Definition of noise in English:

noise

Line breaks: noise
Pronunciation: /nɔɪz
 
/

noun

1A sound, especially one that is loud or unpleasant or that causes disturbance: making a noise like a pig what’s that rustling noise outside the door?
More example sentences
  • Science is showing that these booming sounds and other loud noises are harming and even killing marine life.
  • The two of them walked towards the back and Gianni flung open the door to Vito's room as a loud noise came from outside.
  • She was cut short when we heard a loud noise outside.
1.1 [mass noun] A series or combination of loud, confused sounds, especially when causing disturbance: she was dazed with the heat and noise vibration and noise from traffic
More example sentences
  • They say the venue is inappropriate and raise fears the event will cause suffering to the deer, loud noise and traffic chaos.
  • The background music is played at an unobtrusive level and there is little or no traffic noise to disturb you.
  • There have been widespread complaints from neighbours over loud noise and the extra traffic on a narrow country road.
1.2 (noises) Conventional remarks made to express something: the government made tough noises about defending sterling
More example sentences
  • It traditionally makes critical noises but usually avoids using its veto power.
  • A group of people sitting on the banks of the Todd start shouting at him and making threatening noises.
  • Though the animals could not understand his words, they heard the derision in his tone and responded with offended noises of their own.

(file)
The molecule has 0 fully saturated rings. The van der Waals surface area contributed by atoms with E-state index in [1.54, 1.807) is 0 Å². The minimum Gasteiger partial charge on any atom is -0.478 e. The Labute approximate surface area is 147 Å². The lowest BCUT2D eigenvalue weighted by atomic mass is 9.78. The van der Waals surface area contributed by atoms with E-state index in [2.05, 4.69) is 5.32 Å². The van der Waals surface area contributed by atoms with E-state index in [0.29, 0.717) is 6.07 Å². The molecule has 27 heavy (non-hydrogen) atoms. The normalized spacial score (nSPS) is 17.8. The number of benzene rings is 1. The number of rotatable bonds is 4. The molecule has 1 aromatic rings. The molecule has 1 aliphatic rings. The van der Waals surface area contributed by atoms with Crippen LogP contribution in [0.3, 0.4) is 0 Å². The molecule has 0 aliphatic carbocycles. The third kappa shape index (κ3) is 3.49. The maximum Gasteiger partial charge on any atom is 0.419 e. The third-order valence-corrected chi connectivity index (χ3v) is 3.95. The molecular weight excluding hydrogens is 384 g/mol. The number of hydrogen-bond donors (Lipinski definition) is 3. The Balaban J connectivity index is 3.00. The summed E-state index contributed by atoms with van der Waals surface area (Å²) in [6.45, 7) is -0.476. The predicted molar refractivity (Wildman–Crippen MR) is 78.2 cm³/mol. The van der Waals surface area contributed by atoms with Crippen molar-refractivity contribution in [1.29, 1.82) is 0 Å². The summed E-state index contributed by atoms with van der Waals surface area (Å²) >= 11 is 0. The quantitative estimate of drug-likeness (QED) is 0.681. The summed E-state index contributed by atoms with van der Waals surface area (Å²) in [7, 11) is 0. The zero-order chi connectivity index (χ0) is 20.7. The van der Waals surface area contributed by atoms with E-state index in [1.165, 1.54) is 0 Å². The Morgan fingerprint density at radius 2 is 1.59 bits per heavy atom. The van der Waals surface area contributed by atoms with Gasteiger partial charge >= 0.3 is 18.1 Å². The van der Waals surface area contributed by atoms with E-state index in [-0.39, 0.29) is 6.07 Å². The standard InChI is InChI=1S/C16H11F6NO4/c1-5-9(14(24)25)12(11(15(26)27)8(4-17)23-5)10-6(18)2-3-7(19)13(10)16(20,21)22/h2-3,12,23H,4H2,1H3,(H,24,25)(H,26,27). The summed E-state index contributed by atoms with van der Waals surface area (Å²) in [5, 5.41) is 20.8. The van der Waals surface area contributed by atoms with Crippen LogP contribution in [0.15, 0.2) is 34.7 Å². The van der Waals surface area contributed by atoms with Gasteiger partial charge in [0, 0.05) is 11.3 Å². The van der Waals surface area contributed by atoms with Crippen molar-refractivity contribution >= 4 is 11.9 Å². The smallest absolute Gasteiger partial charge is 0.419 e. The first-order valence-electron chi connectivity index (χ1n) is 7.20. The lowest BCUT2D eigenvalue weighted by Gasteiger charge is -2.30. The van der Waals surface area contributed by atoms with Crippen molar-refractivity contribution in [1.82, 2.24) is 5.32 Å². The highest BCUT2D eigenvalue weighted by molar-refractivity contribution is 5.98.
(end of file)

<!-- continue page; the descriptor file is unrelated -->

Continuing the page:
2 [mass noun] technical Irregular fluctuations that accompany a transmitted electrical signal but are not part of it and tend to obscure it: the enhancer can improve the video signal quality, reducing noise and increasing image sharpness
More example sentences
  • Placing them between the transmitter and the antenna reduces broadband noise and other spurious signals radiated by the transmitter.
  • This can often create a lot of noise, reducing the quality of image obtainable.
  • GPS receivers don't yet work well indoors where electrical wiring and other noise can interfere with their faint signals.
2.1Random fluctuations that obscure or do not contain meaningful data or other information: over half the magnitude of the differences came from noise in the data
More example sentences
  • If we turn to constraints that contain random noise, the information content decreases further.
  • The separation was robust against the fluctuation caused by random noise.
  • This statistical outlier apparently represented important information rather than noise.

verb

archaic Back to top  
1 [with object] (usually be noised about) Talk about or make known publicly: you’ve discovered something that should not be noised about
More example sentences
  • But now I must ask you not to noise it about to anyone.
2 [no object] Make much noise: rook, crow and jackdaw—noising loud

Origin

Middle English (also in the sense 'quarrelling'): from Old French, from Latin nausea 'seasickness' (see nausea).

Phrases

make a noise

Speak or act in a way designed to attract a lot of attention or publicity: he knows how to make a noise and claim police harassment
More example sentences
  • It is understandable that he should recognise that it is easier to make a noise and win some superficial public recognition on a celebrity game show than in the Commons.
  • Oddly, instead of boldly making a noise about its intentions, unexpected popularity made the Government proceed with caution and too many over-the-shoulder glances.
  • ‘I think this review is just something they've come up with because we've been making a noise,’ said the man, who does not want to be identified.

noises off

Sounds made offstage to be heard by the audience of a play.
More example sentences
  • In Frayn's play, the noises off are the backstage screams and war cries of the actors who are all wrapped up in a farce of their own.

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